Friday, July 16, 2010

Penny Thoughts: July 9-15

Pirate Radio (2009) **
Director/Writer: Richard Curtis
Starring: Tom Sturridge, Phillip Seymour Hoffman, Nick Frost, Bill Nighy, Rhys Ifans, Chris O’Dowd, Rhys Darby, Tom Brooke, Will Adamsdale, Ralph Brown, Kenneth Branagh, Jack Davenport, Emma Thompson

I read a blog last week that talked about how movies that are a big party on the set for the cast never end up being good movies. From the looks of “Pirate Radio”, this cast had a blast on set. It looks like they’re having a great time. I’m not sure if anyone was in charge of the script though. Perhaps they were caught up in the free spirited atmosphere that this ‘60s based British comedy takes place in. Perhaps the director just couldn’t be heard over all the partying.

Rolling Stones: Stones in Exile (2010) ***
Director: Stephen Kijak
Starring: Mick Jagger, Keith Richards, Charlie Watts, Bill Wyman, Mick Taylor, Anita Pallenberg, Marshall Chess, Dominique Tarle

Last week, I watched a documentary about The Doors that I found sadly disappointing. “Rolling Stones: Stone In Exile” is like an answer to my despair over the disappointment of last week’s rockumentary. Everything that The Doors movie lacked this one has. The Door doc just felt like a list of events in the band’s career. “Stones in Exile” doesn’t simply state that the Stones weren’t making enough money to pay their taxes, so they decided to move to France and record an album in their basement. No, instead it shows us the experience they had recording their album “Exile on Main St.” through super-8 footage and off screen interviews of the people who were there in the house as they wrote and recorded the album. An eight month long party is described and with years of retrospection behind them, the participants recognize the chaos of what was going on at the time and the miracle that one of the band’s best albums came out of it all.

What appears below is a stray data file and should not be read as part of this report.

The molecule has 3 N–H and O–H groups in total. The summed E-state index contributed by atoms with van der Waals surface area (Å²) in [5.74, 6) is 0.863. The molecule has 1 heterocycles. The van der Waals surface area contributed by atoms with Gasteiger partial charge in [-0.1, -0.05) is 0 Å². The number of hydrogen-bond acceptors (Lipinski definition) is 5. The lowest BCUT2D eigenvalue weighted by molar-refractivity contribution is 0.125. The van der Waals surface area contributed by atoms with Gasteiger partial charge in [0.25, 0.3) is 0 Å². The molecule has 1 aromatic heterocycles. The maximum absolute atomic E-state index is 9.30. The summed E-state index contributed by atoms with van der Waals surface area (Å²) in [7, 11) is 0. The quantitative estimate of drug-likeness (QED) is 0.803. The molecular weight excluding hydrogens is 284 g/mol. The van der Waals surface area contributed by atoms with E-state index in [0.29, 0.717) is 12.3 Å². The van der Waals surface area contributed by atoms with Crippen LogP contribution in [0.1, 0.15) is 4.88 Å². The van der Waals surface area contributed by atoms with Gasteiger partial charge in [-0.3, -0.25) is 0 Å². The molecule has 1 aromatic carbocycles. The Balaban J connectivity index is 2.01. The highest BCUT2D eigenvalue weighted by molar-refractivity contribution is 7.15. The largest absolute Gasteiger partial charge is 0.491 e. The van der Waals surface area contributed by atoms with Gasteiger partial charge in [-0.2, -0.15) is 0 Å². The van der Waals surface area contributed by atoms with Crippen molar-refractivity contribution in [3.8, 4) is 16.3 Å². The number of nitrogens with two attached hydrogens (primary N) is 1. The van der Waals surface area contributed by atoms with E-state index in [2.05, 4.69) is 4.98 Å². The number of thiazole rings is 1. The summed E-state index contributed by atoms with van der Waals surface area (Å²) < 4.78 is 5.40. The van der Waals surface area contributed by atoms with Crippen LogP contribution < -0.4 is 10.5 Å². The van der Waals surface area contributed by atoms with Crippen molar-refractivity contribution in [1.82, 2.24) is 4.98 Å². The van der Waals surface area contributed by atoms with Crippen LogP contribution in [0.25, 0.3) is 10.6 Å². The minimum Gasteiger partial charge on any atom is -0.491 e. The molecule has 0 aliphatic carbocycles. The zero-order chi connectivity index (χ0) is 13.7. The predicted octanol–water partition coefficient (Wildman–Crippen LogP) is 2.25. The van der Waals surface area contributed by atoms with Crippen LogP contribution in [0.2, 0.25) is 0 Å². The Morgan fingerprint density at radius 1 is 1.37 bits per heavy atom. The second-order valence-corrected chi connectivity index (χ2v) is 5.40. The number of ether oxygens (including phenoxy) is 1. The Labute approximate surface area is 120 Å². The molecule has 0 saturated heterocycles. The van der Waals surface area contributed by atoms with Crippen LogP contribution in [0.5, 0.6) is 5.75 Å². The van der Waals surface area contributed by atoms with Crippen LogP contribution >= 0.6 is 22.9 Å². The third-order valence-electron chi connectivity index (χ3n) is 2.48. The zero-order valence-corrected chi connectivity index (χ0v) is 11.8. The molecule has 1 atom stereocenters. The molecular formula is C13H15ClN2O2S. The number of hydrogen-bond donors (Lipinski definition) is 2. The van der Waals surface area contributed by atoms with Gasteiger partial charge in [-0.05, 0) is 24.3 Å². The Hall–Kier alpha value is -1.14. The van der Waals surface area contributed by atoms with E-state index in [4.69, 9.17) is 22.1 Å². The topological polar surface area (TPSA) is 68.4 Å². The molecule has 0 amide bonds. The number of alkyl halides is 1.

The Gleaners & I (2000) ****
Director/Writer: Agnès Varda
Starring: Agnès Varda, Bodan Litnanski, François Wertheimer

I don’t know if Roger Ebert ever selected this film to be screened at his film festival, but if not, it should go on next year’s lineup. This is the perfect film for the Roger Ebert Film Festival. It’s so good and so unexpected and so rare in the way films are generally made. Agnès Varda is such a treat. How wonderful that she injects herself as such a prominent feature in her own film. This is a documentary to be treasured as it treasures its subject. I love the sequence where Varda uses her hand in front of the camera lens to “capture” each truck she passes on the highway. Who on this planet that was ever bored on a car trip hasn’t done this? And for those of you who don’t know what gleaning is, this film explains it.

The Wolfman (2010) **
Director: Joe Johnston
Writers: Andrew Kevin Walker, David Self, Curt Siodmak (1941 motion picture screenplay)
Starring: Benicio Del Toro, Anthony Hopkins, Emily Blunt, Hugo Weaving, Geraldine Chaplin, Art Malik

If the new version of the classic horror film “The Wolfman” proves anything, it’s that the classic approach no longer works. Audiences are more sophisticated today, and although the themes of the classic Universal monsters are stronger than those of most modern horror films, the notion of watching two men fight each other while wearing werewolf make-up is just a little too goofy to pull off. The film teeters between success and failure throughout its running time. Perhaps this is because director Joe Johnston fills the screen with the shock and gore that modern audiences have become used to, and he dials back on the human duality themes of the story a bit. But ultimately it is the goofy nature of the werewolves themselves running around looking as much like men as wolves and always wearing their torn clothes from their transformations that makes this movie look a little too silly.

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